You may also have to explicitly disclose known or threatened cyber incidents and their potential costs and consequences in order to place a discussion of your cybersecurity risks into context.
The Commission is mindful, however, of concerns that detailed disclosure may compromise security efforts by, among other things, providing would-be attackers with a "road map" through your security systems, and in its guidance emphasizes that disclosure at that level of specificity is not required.
With respect to financial statement disclosures, based on the nature and severity of an actual or potential cyber incident, disclosure may be required in a number of areas, for example:
- prior to a cyber incident, disclosure of costs associated with preventative measures may be required, such as the costs of internal use software (ASC 350-40, Internal-Use Software);
- remediation costs associated with the occurrence of a cyber incident may also be required, such as incentives offered to maintain customer or partner relationships (ASC 605-50, Customer Payments and Incentives);
- a cyber incident may also require disclosure of loss contingencies for asserted and unasserted claims, such as claims related to warranties, breach of contract, product recalls and replacements, and indemnification of counterparty losses (ASC 450-20, Loss Contingencies);
- a cyber incident may result in diminished future cash flows, which may lead to impairment of certain assets, such as goodwill, customer-related intangible assets, trademarks, patents, capitalized software or other long-lived assets associated with software or hardware, and inventory;
- the impact of a cyber incident may not be immediately known, requiring you to develop estimates to account for future financial implications, such as estimates of warranty liability, allowances for product returns, capitalized software costs, inventory, litigation and deferred revenue (ASC 275-10, Risks and Uncertainties); and
- finally, when a cyber incident is discovered after your balance sheet date, you should consider whether disclosure of a subsequent event is necessary (ASC 855-10, Subsequent Events).
Management's Discussion & Analysis of Financial Condition and Results of Operations ("MD&A")
MD&A disclosure may be warranted if the costs or other consequences of a known or potential cyber incident represent a material event, trend or uncertainty that is reasonably likely to have a material effect on your results of operations, liquidity or financial condition, or would cause your financial information not to be necessarily indicative of future operating results or financial conditions.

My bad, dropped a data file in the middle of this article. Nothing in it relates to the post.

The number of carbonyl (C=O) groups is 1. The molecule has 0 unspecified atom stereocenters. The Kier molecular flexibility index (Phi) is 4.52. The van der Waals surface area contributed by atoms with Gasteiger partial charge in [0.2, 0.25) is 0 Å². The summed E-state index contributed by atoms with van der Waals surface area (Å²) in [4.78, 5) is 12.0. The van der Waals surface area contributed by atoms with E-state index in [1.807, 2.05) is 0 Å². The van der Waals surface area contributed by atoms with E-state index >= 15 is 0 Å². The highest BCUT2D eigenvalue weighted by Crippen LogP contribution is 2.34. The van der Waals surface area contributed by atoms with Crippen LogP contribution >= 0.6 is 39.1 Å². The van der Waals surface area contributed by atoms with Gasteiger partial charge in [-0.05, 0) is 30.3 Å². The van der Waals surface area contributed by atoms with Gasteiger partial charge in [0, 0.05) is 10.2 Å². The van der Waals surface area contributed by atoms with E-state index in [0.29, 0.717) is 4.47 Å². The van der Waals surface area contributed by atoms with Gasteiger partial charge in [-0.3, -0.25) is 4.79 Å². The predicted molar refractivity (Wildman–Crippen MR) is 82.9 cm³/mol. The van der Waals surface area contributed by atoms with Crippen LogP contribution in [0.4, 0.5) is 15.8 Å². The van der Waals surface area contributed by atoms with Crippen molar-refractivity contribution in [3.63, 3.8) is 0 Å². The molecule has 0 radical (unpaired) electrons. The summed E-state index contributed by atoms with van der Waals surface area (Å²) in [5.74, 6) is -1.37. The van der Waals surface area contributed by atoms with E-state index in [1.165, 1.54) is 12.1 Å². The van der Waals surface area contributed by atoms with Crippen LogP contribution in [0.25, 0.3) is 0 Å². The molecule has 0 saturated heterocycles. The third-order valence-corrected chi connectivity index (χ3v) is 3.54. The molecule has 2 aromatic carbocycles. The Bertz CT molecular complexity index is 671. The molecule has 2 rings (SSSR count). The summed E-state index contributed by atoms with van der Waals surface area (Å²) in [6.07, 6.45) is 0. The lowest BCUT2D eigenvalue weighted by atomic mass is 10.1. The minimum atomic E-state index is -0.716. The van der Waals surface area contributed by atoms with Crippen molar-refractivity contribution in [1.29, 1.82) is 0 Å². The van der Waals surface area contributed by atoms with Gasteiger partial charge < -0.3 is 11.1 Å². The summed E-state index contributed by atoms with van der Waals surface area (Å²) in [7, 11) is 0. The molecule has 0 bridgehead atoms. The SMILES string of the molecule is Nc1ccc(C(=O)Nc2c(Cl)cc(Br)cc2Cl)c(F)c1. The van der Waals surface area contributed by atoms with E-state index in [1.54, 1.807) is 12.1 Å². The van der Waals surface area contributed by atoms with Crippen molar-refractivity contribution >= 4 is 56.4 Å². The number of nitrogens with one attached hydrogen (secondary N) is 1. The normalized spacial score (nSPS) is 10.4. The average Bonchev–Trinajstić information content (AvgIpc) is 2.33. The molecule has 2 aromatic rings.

By way of example, if, in a cyber incident, material intellectual property is misappropriated from your digital systems, and the misappropriation is reasonably likely to have a material effect on your business, your MD&A should address:
- the nature of the intellectual property and the effect of the cyber incident on your results of operations, liquidity and financial condition; and
- whether the cyber incident will cause your reported financial information not to be necessarily indicative of future operating results or financial conditions.
Where it is reasonably likely that a cyber incident will lead to reduced revenues or increased costs, such as cybersecurity costs or costs related to litigation, your MD&A should also address these possibilities, including a discussion of the amount and duration of any expected costs, if material.
Alternatively, if in the above example the cyber incident did not result in the loss of material intellectual property, but did prompt you to materially increase your cybersecurity expenditures, you should note the increased expenditures in your MD&A.
Disclosure Controls and Procedures
If a cyber incident poses a risk to your ability to timely record, process, summarize and report the information required to be disclosed in your filings, you should consider whether there are deficiencies in your disclosure controls and procedures which render them ineffective.
Description of Business
Additional disclosure in your "Description of Business" section may be warranted if a cyber incident materially affects your products, services, customer or supplier relationships, or your competitive conditions.
Additional "Legal Proceedings" disclosure may be warranted if you are party to a material pending legal proceeding involving a cyber incident.
A Note on Shelf Registration Statements and Current Reports
Finally, if you have an effective shelf registration statement on file, you should consider whether and to what extent disclosure of a material cyber incident is necessary on a Form 8-K or Form 6-K in order to maintain the accuracy and completeness of your disclosure information.■
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Vanessa J. Schoenthaler